A fascinating eco-village community in Italy, Damanhur, exemplifies many of the principles of healthy systems. Damanhur’s purpose is to learn about and spread the best ways for people to live in socially, ecologically and financially sustainable communities.

  8. Living Wealth

    We take another perspective of Damanhur to explore how a successful community diversifies its investment in human energy to create multiple forms of wealth capital, transcending society’s obsession with financial capital to prioritize cultural, spiritual and other forms of capital.

  9. Backwards by Design

    Imagine what your community might look like as a vibrant, healthy community of the future. Now let’s go backwards by design, until we are in the here and now. Now we can begin a roadmap for how to starve the global economic beast by growing our own local living economies in each community.

  10. Anatomy of an Economy

    A whole-systems view of a thriving community would consider the classic elements of economy: labor, land, and capital. We also include businesses and currency to integrate a five-component system for the common purpose of creating a thriving local living economy.

  11. Catalyst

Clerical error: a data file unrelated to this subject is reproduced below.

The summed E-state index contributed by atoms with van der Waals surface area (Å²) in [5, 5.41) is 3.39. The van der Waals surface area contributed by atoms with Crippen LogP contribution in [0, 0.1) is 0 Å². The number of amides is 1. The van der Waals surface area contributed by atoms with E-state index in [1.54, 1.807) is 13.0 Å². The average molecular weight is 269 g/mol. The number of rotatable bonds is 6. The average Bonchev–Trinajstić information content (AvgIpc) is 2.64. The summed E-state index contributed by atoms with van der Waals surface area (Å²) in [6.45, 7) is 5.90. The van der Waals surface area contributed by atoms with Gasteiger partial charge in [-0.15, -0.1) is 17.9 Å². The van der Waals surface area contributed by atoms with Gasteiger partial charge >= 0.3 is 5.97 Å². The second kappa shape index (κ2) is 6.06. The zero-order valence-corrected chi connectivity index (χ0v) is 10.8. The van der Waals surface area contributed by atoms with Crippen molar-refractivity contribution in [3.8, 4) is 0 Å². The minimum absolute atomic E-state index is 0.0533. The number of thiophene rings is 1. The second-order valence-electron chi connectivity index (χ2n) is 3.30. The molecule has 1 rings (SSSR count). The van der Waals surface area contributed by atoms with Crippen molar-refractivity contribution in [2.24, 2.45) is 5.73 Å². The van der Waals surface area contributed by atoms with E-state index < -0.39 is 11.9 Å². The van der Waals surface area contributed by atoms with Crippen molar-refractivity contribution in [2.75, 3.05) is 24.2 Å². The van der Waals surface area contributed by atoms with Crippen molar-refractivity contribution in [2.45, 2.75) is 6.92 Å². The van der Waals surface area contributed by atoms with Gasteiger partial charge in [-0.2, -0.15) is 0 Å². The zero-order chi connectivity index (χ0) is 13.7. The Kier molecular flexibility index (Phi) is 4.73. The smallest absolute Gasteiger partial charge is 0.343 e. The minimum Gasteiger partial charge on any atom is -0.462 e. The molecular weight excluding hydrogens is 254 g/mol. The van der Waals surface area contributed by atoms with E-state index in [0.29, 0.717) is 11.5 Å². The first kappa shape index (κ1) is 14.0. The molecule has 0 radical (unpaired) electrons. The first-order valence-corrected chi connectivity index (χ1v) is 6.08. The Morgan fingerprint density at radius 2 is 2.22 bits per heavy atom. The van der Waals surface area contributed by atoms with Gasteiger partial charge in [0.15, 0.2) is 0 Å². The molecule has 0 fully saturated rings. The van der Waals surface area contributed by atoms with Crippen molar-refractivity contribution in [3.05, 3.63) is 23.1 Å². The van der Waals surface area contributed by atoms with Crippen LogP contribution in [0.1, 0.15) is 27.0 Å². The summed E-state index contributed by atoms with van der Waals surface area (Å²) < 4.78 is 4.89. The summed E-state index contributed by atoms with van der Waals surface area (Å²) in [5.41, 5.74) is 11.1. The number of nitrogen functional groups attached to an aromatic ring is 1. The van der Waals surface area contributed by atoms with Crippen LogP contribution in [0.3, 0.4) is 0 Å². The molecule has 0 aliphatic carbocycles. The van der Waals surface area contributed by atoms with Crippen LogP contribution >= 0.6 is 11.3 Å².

First we eat, then we do everything else. Food production and distribution make sense as a primary focus in creating import substitution from the global economy to begin to build a local economy. What’s missing are the farmers, although young people are passionate about wanting to learn how to grow food and live sustainably. Let’s begin with a Farm School as a catalyst for creating a whole-community learning system

  12. Labor

    Fairness is what makes systems survive in nature. Farmers typically use interns as cheap labor, but the exchange for learning is often illegal and unfair. So let’s revive a modern form of the ancient village apprenticeship model to provide a transitional labor force and the training that will result in a new community labor source.

  13. Land

    All land might be considered stolen property. There are clever strategies for bringing land into community ownership, but in the meantime there is private land that is not being utilized that could be put into food production to serve the community. Abundance comes from matching the community’s surplus capacity with its economic need.